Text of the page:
22-27 September 2019
Trade Fairs and Congress Center (FYCMA)
Europe/Madrid timezone

Limitations of current protocols to predict groundwater contamination from alkaline mine waste

27 Sep 2019, 11:15
15m
Conference room 1.B ()

Conference room 1.B

Oral Topic 8 - Groundwater quality and pollution processes Parallel

Speaker

Mrs Alba Gomez-Arias (Institute for Groundwater Studies)

Description

The leachates generated by mining wastes have been widely studied, regulated and identified as the main environmental concern for both groundwater and surface water pollution (e.g. Ochieng et al., 2010). However, only acid leachates are considered environmentally harmful, while neutral and alkaline mine drainage (NAMD) is mostly conceived as harmless effluent. Recent studies are showcasing that alkaline leachates can be toxic to humans and the environment (Gomes et al., 2016). But nowadays, there is poor regulation and international consensus about how to proceed when mine wastes produce NAMD.
In order to demonstrate the limitations of current regulations and protocols, the present study compares the results of different leaching tests performed to waste rock dump (WRD) and tailing samples from Phalaborwa Industrial Complex (South Africa), with the characteristics of the groundwater underneath of them.
14 sample were analysed by acid rock drainage classification tests (ARD-CT) such as paste pH-EC, Static Net Acid Generation (NAG), Acid Base Accounting (ABA) and textural Acid Rock Drainage Index (ARDI). Despite some discrepancies with a feldspathic pyroxenite sample (according to NAG, it would fall under the classification of Potential Acid Forming-Low Capacity), the rest of the samples were classified as non-acid producing or even acid consuming. Consequently, no further analysis was required for them, according to protocols (e.g. Usher et al., 2003).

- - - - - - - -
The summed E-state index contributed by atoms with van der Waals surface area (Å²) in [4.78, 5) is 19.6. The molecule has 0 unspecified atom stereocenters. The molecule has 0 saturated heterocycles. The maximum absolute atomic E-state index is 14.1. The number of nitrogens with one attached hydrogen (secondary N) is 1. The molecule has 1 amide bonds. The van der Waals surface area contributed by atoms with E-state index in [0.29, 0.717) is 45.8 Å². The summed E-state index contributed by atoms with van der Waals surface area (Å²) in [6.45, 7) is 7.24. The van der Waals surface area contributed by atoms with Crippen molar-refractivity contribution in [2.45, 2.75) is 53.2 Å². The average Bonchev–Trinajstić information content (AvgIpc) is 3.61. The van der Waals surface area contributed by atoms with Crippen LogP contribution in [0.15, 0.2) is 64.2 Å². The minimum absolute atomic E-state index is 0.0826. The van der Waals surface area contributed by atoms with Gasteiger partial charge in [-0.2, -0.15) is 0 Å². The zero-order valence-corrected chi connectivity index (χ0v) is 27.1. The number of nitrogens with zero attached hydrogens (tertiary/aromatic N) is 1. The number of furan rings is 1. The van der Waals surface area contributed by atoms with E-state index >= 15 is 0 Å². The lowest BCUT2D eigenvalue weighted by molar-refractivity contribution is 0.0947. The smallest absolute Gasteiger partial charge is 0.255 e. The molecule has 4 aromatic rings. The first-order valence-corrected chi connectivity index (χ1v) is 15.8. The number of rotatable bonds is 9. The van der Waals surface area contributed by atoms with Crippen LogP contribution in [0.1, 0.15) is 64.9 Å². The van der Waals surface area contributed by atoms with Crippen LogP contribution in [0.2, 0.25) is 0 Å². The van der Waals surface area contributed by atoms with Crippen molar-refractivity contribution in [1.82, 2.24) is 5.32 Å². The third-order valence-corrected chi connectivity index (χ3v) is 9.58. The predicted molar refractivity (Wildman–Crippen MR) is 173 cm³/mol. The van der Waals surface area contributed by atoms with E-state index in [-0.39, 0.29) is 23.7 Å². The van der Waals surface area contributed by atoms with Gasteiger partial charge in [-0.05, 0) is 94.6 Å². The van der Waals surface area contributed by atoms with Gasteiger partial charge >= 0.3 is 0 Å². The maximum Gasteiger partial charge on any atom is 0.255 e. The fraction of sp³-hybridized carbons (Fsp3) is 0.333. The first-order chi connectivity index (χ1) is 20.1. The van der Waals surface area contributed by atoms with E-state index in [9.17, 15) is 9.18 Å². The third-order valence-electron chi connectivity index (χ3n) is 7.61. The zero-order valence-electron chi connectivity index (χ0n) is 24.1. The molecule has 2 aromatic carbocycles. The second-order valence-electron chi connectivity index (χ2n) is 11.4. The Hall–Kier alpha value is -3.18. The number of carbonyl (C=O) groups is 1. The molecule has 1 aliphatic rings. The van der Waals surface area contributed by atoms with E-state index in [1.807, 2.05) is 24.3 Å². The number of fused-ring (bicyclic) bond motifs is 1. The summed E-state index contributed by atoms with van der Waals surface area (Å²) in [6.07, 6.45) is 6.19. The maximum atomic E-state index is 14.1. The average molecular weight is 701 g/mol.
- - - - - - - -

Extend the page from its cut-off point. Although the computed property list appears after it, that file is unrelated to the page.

Complementary tests were conducted to assess their potential toxicity, bioavailability and mobility of trace metals. The results from the Toxic Characteristic Leaching Procedure (TCLP) showed that all the samples are bellow toxicity thresholds (US EPA, 1998). Whereas Leachable Concentration Tests (LCT) and sequential extraction (bioavailable (F1) + reducible (F2)) exceeded the South African limits for inert waste classification on all the tailing samples and 60% of the WRD samples. In addition, when LCT was correlated with TCT, as described in GNR 635 (2013), all the samples were classified as waste type 3 non-harmful. In contrast, the analysis of groundwater samples showed TDS up to 8200 mg/L (2697 mg/L, on average); sulphate up to 6040 mg/L (1267 mg/L, on average); and Cl up to 1465 mg/L (329.8 mg/L, on average). In fact, these results correspond with high salts concentration (Ca, Na, Mg, sulphate, fluoride and chlorides) detected during the analyses of the leachates. Due to the high salinity, the groundwater is not suitable for farm stock, irrigation nor drinking water (SANS 241:2011).
While specific mine waste characterizations (ARD-CT) are based on leachates’ acidity, thresholds for waste landfill classification are focused on toxic trace metals (more likely to be released under acidic conditions). There are no tests nor thresholds established that targets saline leachates prediction and its adverse impact on groundwater.

Primary author

Mrs Alba Gomez-Arias (Institute for Groundwater Studies)

Co-authors

Dr Lola Yesares (iCRAG, Irish Centre for Research in Applied Geoscience) Dr Julio Castillo (Department of Microbial, Biochemical and Food Biotechnology) Mrs Megan Welman-Purchase (Geology Department) Prof. Danie Vermeulen (Institute for Groundwater Studies)

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